The silver lining

At the beginning of February, we welcomed our second daughter. This means that the number of children in our family is now equal to the number of parents – we have officially lost our majority. It also means it’s been at least 60 nights since I’ve slept more than three consecutive hours, not including the last two months of my pregnancy when I hardly slept at all. Having a baby is not for the faint of heart.

So much has been turned upside down in the last weeks – my house, for example. Ah, my house. I’m Dutch, but my house does not look Dutch. It looks like a place where hedgehogs would go to hibernate: cozy, but dirty. My older daughter has never enjoyed being home so much because I don’t have the energy to make her clean up her toys. There are toys everywhere.

My hair. Here, at least, is one goal I have achieved since giving birth: to wash my hair only once a week. I’ve never quite been able to make this happen, always caving in the last few days before the week is up. Yesterday I realized it had been a full week since my last hair wash and I hadn’t even noticed. Or looked in the mirror. Is this too much information? I can’t tell because I’m too tired.

Sleep. Dear me, the two to three hour intervals are the least of my problems. It’s the tandem wake-ups. Last night, for example, my four-year-old woke up an hour after one of the baby’s feeds, came into our room and, millimetres from the bassinet, yelled, “MOM!” After escorting her back to her room, cuddling her and then getting settled back in my own bed, I had 15 minutes of sleep before the baby woke up for her next feed.

It’s crazy, chaotic, at times impossible, just as I knew it would be. But there were things I didn’t know would happen, an unexpected silver lining to this craziness:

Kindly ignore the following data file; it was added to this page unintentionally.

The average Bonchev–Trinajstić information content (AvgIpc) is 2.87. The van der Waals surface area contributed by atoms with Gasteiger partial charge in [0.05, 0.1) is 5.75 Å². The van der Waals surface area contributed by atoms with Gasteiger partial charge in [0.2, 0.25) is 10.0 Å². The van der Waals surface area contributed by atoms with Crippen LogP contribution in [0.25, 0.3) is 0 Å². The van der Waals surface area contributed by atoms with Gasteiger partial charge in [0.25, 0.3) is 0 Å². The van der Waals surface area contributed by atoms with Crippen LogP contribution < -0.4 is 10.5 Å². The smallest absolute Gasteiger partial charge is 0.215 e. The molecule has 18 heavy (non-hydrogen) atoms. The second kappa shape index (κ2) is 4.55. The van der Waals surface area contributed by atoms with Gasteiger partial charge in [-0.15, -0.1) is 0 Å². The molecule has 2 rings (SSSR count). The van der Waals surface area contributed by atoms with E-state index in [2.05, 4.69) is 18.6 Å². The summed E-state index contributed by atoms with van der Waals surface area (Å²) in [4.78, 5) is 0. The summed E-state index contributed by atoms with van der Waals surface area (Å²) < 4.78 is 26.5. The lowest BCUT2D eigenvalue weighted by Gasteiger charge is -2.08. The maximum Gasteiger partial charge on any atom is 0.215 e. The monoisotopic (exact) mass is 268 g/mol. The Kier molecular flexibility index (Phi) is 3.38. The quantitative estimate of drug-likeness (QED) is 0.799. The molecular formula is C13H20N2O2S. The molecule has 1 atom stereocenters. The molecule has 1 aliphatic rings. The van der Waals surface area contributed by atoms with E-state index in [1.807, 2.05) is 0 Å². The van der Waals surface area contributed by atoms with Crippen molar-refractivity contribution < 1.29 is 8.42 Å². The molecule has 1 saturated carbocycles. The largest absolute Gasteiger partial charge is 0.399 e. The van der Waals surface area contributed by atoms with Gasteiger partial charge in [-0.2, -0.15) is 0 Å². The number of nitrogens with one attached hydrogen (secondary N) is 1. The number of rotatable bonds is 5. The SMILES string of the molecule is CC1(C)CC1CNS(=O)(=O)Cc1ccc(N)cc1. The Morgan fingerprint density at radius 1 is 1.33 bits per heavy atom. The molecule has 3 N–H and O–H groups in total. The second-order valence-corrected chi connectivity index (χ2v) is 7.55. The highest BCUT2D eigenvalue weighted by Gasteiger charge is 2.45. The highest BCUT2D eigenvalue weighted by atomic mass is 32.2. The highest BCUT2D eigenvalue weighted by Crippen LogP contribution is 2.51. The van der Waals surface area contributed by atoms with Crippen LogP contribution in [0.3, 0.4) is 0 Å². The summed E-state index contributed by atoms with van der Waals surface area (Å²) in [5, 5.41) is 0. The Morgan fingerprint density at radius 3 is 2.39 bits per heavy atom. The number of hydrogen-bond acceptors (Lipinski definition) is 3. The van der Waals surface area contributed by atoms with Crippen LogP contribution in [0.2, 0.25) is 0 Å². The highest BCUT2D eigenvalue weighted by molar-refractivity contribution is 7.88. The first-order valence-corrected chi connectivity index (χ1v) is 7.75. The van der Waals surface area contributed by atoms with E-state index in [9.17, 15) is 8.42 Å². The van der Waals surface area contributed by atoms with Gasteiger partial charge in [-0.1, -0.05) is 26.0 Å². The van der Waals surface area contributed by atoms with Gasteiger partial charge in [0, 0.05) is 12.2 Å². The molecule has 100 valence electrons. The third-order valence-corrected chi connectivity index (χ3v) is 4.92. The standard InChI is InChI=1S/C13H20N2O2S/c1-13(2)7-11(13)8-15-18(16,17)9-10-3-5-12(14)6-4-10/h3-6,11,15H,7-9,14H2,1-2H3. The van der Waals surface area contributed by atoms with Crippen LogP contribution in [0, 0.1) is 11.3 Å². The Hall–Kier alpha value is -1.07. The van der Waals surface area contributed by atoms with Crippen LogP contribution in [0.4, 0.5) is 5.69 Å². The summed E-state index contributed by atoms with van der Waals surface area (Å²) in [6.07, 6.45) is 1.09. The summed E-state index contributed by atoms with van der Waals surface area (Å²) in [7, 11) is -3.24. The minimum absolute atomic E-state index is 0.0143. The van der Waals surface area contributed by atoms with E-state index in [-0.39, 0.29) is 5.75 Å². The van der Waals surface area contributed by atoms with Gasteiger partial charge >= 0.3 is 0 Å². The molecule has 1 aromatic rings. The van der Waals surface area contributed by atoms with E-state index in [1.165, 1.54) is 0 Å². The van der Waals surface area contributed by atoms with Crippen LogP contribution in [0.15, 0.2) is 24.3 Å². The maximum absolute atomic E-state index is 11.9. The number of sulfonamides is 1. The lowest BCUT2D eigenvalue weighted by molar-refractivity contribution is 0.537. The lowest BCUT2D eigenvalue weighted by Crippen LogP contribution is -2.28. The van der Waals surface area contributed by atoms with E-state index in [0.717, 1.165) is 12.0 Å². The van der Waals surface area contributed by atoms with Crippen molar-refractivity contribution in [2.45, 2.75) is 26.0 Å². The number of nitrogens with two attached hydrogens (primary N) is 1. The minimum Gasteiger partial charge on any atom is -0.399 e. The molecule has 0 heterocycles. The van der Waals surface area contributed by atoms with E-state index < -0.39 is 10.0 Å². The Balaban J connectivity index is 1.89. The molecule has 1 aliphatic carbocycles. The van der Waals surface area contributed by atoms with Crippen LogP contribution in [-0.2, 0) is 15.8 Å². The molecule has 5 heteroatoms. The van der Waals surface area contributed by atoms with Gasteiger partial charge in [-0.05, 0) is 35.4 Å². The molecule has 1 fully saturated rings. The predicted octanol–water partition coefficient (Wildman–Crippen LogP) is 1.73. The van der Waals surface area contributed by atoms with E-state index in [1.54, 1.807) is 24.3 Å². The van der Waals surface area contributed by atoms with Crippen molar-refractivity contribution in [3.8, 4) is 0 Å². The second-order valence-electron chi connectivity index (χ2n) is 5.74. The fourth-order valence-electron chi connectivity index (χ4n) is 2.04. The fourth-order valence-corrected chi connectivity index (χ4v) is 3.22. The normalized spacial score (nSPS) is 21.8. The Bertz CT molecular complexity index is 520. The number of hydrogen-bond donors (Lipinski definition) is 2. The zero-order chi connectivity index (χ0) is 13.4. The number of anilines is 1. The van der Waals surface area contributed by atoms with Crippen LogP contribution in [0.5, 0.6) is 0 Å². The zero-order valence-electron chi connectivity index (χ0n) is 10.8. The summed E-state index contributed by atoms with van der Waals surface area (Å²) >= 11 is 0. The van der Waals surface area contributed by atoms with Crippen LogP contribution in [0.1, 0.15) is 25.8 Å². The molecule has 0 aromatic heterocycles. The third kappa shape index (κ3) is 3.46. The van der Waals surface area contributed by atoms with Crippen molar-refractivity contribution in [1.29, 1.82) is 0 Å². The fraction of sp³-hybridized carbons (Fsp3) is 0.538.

A forcible vacation. When I had only one baby, I felt an anxious drive to tidy up and organize whenever there was a break in the action. Now there is never a break in the action, so I am making my peace with a degree of domestic chaos. I’ve even relaxed with visitors in the midst of it, baby flotsam strewn across the living room.
Awareness of life’s seasons. With a first child, the dramatic changes can seem overwhelmingly permanent. And they are. There will never be a time when you can unload the burden of loving and worrying over your child. But with baby number two, you realize the brevity of each phase. Sleeplessness doesn’t last forever. Colic typically starts to dwindle after three months. The hard times are fleeting, and the love grows.

Peace. A blanket of peace has descended over our home with the coming of the baby. Is it her? Is it grace? I don’t know. But I see it everywhere. My four-year-old has suddenly started to play on her own, belly on the floor, for hours. My husband and I sometimes sit on the couch, without TV, and rest. We watch the baby. We talk. We close our eyes and doze. In our eight years of marriage, we’ve never been so still. Our home feels like a sun-bathed pause in a frantic world. Something restless has been quieted.

Love. This might sound self-evident, but it’s the love of my older daughter that has struck me. Having a newborn in the house reminds me of how far my four-year-old has come, how much she has learned, how unique and capable she is, and how intimately tied I am to her little world. I am seeing her with new eyes – as a person who gives back.

Hope. Pregnancy feels like a long wait with a daunting task at the end. What joy when a healthy baby is delivered after so much uncertainty! And then the work begins in earnest, the years of labour with the hope of raising a healthy adult. Parenthood really is about the joy set before you, an excellent metaphor for life on this side of eternity. I am so grateful for this journey.

  • Emily Cramer grew up in the Toronto area and spent most of her twenties living nomadically. She completed her English B.A. in New Brunswick (1999), burned through some existential angst in eastern Ontario and in Scotland, and finally wrapped up a Master’s in Christianity & the Arts in British Columbia (2008). She now lives in Barrie, Ontario with her husband and daughter, where she works as a college Communications teacher and hopes to stay put, at least for awhile. She has been privileged with a number of writing opportunities over the years, such as a summer newspaper column on the natural environment and a novella for her graduating thesis, and is now feeling honoured to be able to explore the next leg of her travels - parenting and family life - with the CC.

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